Home Tech News Radar-imaging satellite lost as Rocket Lab Electron rocket fails – Spaceflight Now

Radar-imaging satellite lost as Rocket Lab Electron rocket fails – Spaceflight Now

by Norman Scott

Rocket Lab has experienced another setback in its mission to launch four next-generation radar-imaging satellites for Capella Space. The company’s Electron rocket, carrying the second Acadia satellite, failed to reach its intended orbit due to a problem with the second stage engine. This marks the fourth failure for Rocket Lab’s Electron rocket in 41 flights.

The launch was scheduled to take place from Rocket Lab’s launch site on the Mahia Peninsula in New Zealand. The Electron rocket, powered by its nine Rutherford first-stage engines, lifted off from pad B and headed off on a south-easterly trajectory. It was targeting a 635 km circular orbit inclined at 53 degrees to the Equator. This was the 41st orbital mission for the Electron rocket and the ninth during 2023.

After two minutes and 25 seconds, the Electron first stage separated, and the second stage’s single Rutherford vacuum engine was supposed to ignite. However, a problem occurred at this stage, leading to the mission’s failure. Rocket Lab has not provided specific details about the cause of the failure.

The Acadia satellites are part of Capella Space’s third-generation radar-imaging satellite series. These satellites are equipped with Synthetic Aperture Radar (SAR) technology, enabling them to capture high-resolution images of Earth’s surface day and night, regardless of weather conditions. The SAR technology allows them to penetrate clouds, fog, smoke, and rain, providing valuable data for various applications.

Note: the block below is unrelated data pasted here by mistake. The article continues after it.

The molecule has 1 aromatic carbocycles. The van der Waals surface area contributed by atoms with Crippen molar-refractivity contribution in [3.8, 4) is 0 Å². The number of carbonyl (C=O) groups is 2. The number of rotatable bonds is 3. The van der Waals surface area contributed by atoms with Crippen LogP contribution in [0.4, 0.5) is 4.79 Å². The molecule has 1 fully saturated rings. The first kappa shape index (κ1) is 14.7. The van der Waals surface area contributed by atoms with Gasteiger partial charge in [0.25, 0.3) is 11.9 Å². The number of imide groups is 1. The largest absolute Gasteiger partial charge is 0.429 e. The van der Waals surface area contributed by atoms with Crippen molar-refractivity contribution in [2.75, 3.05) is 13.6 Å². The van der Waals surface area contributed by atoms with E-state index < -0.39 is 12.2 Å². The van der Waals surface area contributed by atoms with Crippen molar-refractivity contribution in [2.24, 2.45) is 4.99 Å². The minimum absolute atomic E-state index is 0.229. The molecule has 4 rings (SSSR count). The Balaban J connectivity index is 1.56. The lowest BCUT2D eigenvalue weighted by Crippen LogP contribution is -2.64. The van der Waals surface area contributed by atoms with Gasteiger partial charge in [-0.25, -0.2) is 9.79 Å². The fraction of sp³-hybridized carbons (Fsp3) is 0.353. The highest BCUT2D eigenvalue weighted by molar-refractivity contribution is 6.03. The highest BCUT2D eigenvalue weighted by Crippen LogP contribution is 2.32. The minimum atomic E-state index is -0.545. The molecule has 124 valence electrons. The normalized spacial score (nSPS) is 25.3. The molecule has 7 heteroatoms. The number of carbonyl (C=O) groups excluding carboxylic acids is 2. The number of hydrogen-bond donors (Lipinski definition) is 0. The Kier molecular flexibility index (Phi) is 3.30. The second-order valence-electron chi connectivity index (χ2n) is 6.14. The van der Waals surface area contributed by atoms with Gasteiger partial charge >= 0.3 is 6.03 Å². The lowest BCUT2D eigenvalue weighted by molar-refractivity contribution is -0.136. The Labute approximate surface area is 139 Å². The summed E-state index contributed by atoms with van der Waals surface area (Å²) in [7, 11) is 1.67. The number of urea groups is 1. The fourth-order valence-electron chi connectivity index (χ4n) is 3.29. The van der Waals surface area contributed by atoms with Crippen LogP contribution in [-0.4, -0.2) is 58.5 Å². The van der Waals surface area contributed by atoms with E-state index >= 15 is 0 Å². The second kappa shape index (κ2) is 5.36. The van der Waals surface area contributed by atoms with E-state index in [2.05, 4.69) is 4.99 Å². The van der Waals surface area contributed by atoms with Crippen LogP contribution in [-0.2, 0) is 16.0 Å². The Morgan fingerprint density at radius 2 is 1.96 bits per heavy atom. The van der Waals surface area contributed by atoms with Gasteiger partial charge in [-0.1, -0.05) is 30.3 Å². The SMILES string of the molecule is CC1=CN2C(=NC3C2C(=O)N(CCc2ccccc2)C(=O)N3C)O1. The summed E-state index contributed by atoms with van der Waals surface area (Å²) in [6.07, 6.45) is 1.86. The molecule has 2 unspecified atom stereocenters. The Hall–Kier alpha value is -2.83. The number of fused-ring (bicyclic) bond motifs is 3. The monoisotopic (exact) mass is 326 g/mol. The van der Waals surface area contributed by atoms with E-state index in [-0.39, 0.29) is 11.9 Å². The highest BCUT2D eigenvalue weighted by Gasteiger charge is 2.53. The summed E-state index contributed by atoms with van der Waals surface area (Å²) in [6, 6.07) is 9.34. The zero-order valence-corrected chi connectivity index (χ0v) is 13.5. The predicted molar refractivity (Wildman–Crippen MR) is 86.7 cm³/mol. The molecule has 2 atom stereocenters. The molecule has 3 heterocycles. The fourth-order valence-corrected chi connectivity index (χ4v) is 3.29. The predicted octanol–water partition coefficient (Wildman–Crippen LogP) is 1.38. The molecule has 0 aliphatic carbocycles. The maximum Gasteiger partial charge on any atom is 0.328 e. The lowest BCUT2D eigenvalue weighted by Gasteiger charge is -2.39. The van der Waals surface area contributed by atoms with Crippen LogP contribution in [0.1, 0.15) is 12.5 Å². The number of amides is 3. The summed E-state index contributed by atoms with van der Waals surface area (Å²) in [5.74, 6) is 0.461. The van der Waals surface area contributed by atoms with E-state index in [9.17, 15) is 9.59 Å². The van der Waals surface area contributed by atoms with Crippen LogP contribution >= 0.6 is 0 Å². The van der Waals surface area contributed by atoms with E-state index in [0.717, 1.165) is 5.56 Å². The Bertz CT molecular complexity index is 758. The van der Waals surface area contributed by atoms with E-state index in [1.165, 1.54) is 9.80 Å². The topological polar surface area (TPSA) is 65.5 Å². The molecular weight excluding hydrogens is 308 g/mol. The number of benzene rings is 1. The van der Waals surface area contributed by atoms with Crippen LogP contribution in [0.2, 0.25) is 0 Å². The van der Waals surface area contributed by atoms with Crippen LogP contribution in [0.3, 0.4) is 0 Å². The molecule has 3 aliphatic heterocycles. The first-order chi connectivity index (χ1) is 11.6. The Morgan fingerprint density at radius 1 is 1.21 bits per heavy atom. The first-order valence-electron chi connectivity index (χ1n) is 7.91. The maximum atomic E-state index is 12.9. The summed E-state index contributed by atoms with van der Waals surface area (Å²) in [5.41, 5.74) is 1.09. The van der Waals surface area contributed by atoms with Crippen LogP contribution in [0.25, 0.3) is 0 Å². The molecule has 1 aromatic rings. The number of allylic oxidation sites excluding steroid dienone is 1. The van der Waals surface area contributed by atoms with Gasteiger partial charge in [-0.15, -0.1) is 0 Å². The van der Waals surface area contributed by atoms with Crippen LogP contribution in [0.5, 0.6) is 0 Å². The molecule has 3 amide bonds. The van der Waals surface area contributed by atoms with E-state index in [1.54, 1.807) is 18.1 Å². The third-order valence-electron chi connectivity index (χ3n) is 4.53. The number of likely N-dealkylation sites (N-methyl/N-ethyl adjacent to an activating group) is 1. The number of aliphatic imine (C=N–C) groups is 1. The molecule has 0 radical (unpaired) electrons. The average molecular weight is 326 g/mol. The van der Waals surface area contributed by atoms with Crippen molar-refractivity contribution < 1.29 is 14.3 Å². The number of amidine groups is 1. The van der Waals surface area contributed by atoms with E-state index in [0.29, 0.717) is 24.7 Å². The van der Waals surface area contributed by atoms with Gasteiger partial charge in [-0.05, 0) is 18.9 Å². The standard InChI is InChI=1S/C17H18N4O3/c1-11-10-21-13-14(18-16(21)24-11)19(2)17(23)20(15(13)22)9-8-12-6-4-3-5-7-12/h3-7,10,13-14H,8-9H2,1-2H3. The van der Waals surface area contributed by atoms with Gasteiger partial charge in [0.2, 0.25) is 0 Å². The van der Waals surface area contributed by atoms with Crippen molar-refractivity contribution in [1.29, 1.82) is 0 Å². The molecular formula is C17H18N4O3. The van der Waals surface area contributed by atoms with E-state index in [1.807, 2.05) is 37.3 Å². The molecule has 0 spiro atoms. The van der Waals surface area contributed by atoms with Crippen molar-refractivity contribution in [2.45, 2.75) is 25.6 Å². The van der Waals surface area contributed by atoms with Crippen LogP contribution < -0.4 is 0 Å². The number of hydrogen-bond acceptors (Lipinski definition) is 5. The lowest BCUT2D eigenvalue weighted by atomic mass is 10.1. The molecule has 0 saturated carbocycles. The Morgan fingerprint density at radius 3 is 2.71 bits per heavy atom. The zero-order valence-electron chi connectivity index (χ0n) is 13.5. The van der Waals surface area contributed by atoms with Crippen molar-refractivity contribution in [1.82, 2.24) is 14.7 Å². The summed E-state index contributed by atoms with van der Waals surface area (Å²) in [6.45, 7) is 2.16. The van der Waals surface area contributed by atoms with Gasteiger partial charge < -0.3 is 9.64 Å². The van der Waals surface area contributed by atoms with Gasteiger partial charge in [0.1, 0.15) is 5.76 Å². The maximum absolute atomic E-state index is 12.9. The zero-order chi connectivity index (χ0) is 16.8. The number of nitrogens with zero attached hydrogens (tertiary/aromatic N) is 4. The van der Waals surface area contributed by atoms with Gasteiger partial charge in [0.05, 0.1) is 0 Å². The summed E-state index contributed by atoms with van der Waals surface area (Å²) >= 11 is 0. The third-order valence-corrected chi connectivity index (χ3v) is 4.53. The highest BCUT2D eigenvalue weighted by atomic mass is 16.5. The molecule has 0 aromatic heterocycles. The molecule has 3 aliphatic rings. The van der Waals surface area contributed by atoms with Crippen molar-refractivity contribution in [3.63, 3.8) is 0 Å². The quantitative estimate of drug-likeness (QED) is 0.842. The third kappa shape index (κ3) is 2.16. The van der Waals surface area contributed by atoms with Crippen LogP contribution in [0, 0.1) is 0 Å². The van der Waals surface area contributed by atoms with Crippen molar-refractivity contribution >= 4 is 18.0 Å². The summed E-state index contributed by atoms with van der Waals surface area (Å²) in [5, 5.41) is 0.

The first Acadia satellite was launched successfully by Rocket Lab on August 23, 2023, and Capella Space reported a flawless commissioning for the satellite within a week of its deployment. The company released the first cloud-piercing radar imagery from the satellite on August 31, showcasing views of roller coasters at amusement parks in the U.S. and Japan.

Despite the recent setback, Rocket Lab remains committed to its mission of providing affordable and frequent access to space for small satellites. The company has built a reputation for its Electron rocket, which is designed to cater to the growing demand for dedicated rideshare missions. Rocket Lab has successfully deployed over 100 small satellites to orbit since its first launch in May 2017.

Rocket Lab will now conduct a thorough investigation into the failure to understand the cause and implement any necessary improvements. The company aims to continue with its launch manifest and ensure the successful deployment of the remaining Acadia satellites for Capella Space.

Although setbacks are not uncommon in the aerospace industry, Rocket Lab’s dedication to delivering reliable and cost-effective launch services remains steadfast. As the company learns from each failure and iterates on its technology, it is poised to make significant contributions to the growing small satellite market.

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